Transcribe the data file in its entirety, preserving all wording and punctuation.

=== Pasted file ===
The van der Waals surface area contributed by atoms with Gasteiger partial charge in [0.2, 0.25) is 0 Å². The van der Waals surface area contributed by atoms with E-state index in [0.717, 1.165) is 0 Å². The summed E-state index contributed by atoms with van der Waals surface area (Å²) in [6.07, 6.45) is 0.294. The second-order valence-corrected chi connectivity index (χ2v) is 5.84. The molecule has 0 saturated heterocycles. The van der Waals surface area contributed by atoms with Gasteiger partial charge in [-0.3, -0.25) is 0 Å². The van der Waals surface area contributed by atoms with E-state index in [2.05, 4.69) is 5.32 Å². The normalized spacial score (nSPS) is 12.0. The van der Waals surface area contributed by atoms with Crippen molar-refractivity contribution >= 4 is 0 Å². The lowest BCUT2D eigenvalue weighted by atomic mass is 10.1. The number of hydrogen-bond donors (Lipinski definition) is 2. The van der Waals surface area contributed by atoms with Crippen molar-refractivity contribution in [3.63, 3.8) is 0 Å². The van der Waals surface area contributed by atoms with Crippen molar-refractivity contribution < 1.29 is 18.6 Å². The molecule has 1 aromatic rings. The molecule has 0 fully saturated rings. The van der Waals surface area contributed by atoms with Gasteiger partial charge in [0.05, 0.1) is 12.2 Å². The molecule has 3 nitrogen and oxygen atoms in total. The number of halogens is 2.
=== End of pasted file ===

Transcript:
The van der Waals surface area contributed by atoms with Gasteiger partial charge in [0.2, 0.25) is 0 Å². The van der Waals surface area contributed by atoms with E-state index in [0.717, 1.165) is 0 Å². The summed E-state index contributed by atoms with van der Waals surface area (Å²) in [6.07, 6.45) is 0.294. The second-order valence-corrected chi connectivity index (χ2v) is 5.84. The molecule has 0 saturated heterocycles. The van der Waals surface area contributed by atoms with Gasteiger partial charge in [-0.3, -0.25) is 0 Å². The van der Waals surface area contributed by atoms with E-state index in [2.05, 4.69) is 5.32 Å². The normalized spacial score (nSPS) is 12.0. The van der Waals surface area contributed by atoms with Crippen molar-refractivity contribution >= 4 is 0 Å². The lowest BCUT2D eigenvalue weighted by atomic mass is 10.1. The number of hydrogen-bond donors (Lipinski definition) is 2. The van der Waals surface area contributed by atoms with Crippen molar-refractivity contribution in [3.63, 3.8) is 0 Å². The van der Waals surface area contributed by atoms with Crippen molar-refractivity contribution < 1.29 is 18.6 Å². The molecule has 1 aromatic rings. The molecule has 0 fully saturated rings. The van der Waals surface area contributed by atoms with Gasteiger partial charge in [0.05, 0.1) is 12.2 Å². The molecule has 3 nitrogen and oxygen atoms in total. The number of halogens is 2.